“It is fantastic to see such a broad range of [initiatives] coming from so many different parts of the sector,” says Sophie Taysom, director of Keyah Consulting, who is an assessor for the funding body InnovateUK. “It’s very much industry-led and it has a hyper-local focus that could potentially then be accelerated and distributed around the country. There are some absolutely brilliant initiatives.
Taysom, who led a series of webinars for the IET on healthy living and housing, says it was “really, really helpful” that the mission statement for the HAC was “clearly described”. “There is a very clear ambition that can be measured against – we either get there or we don’t, and that is incredibly useful for focusing hearts and minds.”
Smart tech offers a range of “very clear opportunities to think differently about how we support healthy ageing”, she says. These include adapting aspects of the built environment such as air quality, noise and temperature to the needs of older people; and using smart tech to reduce social isolation, identify fall risk, reduce the need for care visits and support independent living.
“Underlying all this, there is something really important about consent,” says Taysom. “The elderly are not a homogenous group, so, we need to engage with people to understand their needs and wants, and that very much comes into the design phase.
“It’s that critical point about engaging stakeholders from the outset. So, it’s looking at that potential user-group or consumer and very much doing a co-design process. For engineers and technologists, it’s really about having those conversations very early on and [then] continuing to have those conversations and test thinking.”
Switched-on residents turn to tech for confident living
Solihull Village resident Jayne Allen, 63, who has mobility issues and limited vision due to diabetes, has smart bulbs in her bedroom linked to the Withings bed sensor and sleep analyser, and a Samsung SmartThings window and door sensor with phone notification on the back door.
“Because of my mobility and bad sight, it has given me confidence to get out of bed and see where I am walking to go to the bathroom during the night,” she explains. “I can sit on the edge of the bed and shout at Google ‘Lights on’.
“It gives me a chance to get myself ready to go to the bathroom. When I get back from the bathroom, I can get into bed, get comfortable and yell to Google to turn the lights off. Without Google, I would have to be manoeuvring in the dark, which is more risky and hazardous.”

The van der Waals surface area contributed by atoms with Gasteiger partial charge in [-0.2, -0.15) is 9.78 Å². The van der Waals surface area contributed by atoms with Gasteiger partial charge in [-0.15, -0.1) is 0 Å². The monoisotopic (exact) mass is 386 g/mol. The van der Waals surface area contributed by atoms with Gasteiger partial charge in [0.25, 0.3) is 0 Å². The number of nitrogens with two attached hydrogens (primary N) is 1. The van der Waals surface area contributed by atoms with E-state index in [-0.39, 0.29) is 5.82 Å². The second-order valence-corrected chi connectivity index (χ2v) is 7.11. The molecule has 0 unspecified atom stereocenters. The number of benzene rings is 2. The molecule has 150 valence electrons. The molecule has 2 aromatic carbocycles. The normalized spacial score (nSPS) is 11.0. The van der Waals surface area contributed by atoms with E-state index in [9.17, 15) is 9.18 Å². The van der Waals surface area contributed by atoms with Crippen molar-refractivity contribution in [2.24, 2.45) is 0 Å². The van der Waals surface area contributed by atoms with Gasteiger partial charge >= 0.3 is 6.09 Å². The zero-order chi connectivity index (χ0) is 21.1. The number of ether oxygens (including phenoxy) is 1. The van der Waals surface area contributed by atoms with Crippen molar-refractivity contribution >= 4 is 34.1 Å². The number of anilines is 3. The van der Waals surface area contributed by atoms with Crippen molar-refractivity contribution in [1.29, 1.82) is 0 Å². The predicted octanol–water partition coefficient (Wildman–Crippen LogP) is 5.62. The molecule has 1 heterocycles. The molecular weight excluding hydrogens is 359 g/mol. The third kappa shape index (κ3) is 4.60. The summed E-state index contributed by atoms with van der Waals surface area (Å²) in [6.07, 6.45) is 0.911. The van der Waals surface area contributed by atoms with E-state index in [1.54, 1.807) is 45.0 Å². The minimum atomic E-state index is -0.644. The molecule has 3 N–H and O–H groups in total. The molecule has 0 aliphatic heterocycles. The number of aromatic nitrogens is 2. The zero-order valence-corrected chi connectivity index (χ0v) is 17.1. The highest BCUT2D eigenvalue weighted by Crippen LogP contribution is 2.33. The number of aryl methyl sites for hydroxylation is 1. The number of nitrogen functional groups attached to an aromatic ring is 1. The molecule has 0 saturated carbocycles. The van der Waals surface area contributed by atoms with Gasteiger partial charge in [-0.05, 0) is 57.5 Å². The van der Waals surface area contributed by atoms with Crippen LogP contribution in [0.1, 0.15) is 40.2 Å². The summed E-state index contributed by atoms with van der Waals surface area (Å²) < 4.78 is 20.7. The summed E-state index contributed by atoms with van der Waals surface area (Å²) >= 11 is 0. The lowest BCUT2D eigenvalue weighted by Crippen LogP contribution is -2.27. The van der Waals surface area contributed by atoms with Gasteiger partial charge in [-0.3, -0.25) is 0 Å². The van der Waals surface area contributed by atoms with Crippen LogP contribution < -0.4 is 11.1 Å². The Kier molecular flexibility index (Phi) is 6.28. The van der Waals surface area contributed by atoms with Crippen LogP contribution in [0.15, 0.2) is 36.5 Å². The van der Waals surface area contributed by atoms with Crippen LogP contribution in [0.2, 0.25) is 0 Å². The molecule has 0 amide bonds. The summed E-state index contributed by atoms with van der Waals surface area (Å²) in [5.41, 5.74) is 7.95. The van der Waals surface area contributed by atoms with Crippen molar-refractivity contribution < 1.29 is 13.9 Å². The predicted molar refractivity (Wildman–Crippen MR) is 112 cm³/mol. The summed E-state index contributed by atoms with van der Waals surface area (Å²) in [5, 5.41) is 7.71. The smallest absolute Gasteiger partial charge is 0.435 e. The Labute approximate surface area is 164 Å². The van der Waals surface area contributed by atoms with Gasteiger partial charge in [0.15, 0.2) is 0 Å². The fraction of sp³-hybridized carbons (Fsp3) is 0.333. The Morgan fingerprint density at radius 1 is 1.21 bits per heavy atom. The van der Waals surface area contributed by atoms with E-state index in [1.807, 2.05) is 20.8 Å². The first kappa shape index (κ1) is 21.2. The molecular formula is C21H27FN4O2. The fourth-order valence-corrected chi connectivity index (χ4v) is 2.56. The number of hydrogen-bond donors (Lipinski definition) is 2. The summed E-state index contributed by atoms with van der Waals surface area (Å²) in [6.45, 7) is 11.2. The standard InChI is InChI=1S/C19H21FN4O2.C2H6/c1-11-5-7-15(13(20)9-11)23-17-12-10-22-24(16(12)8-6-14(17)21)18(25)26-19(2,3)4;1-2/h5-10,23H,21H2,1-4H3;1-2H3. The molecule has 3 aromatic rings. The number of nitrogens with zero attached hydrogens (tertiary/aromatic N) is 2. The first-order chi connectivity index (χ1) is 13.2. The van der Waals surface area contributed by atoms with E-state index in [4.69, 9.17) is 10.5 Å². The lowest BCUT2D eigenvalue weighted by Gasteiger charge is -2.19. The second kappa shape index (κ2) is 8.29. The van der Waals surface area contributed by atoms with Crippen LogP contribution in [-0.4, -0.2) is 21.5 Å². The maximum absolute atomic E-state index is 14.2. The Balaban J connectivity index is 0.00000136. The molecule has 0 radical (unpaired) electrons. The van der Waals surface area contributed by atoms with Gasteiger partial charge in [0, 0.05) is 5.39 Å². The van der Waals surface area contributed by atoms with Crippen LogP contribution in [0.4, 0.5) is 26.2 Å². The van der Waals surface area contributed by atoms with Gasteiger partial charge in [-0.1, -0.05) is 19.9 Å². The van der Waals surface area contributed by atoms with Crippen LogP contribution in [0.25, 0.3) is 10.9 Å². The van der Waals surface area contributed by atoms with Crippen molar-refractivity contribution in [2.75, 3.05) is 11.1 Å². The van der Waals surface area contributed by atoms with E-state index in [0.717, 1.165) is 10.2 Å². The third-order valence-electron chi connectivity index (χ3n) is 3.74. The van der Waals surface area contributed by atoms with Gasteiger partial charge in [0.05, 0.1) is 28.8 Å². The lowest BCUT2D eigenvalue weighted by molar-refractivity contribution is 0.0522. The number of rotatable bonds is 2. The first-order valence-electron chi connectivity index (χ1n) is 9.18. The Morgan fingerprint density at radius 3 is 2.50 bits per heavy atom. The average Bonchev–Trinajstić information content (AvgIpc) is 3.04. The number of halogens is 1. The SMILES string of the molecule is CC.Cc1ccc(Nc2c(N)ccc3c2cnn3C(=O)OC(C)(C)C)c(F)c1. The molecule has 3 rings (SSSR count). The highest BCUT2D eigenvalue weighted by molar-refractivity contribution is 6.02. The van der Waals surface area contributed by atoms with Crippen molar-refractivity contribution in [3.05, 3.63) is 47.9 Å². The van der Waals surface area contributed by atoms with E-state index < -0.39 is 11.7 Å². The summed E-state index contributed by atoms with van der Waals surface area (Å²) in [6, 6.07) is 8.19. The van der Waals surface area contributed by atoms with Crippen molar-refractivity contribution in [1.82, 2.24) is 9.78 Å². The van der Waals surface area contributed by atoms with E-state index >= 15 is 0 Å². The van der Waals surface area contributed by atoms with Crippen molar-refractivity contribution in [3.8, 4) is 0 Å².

Allen has an iPad and taught herself to use it with a popular guidebook. “I played around, and I got used to it and I thought; ‘Well, Jayne, if you hit one button and it doesn’t work, maybe try another way round. You can’t break it’.”
She said the smart market has been “very helpful” because there is always someone she can talk to if she has any queries.
“I’ve got Kerry’s [Stack] email, so anything that occurs, I send her a cryptic message: ‘Help, I’ve got all these apps appearing’,” she adds.
“I use Facebook Messenger to talk to my relatives. A video camera call is very useful. I can see the children and one is eight months. My grandniece was waving at me on Messenger. She has started to recognise my face. It’s one way of keeping in contact.”
Fellow Village resident David Tadd, 82, tried out the Ring video doorbell with the Amazon Echo Show (which has a display), as well as smart bulbs and plugs, and an Amazon smart air-quality monitor, after visiting the innovation apartment and smart market.
At the end of the three-month trial, he returned the kit and is currently considering his next steps – and keeping an eye out for a bargain on an Amazon Prime Day.
Having a smart market “really is useful”, and the ability to try before you buy “is a big help”, he says. “I would never have thought of getting an Alexa in, and I didn’t know about flashing lights when somebody pushes the bell.
“It is quite expensive to actually buy these things on the off chance that they might work. When you are retired like we are, you have to cut your cloth according to what you have got.
“But I was quite disappointed when it went, to be honest. What I miss is saying: ‘Alexa. Good night!’ – and everything went off. It was really good. So, I’m thinking about [getting] it in future. I’m waiting for the right moment.”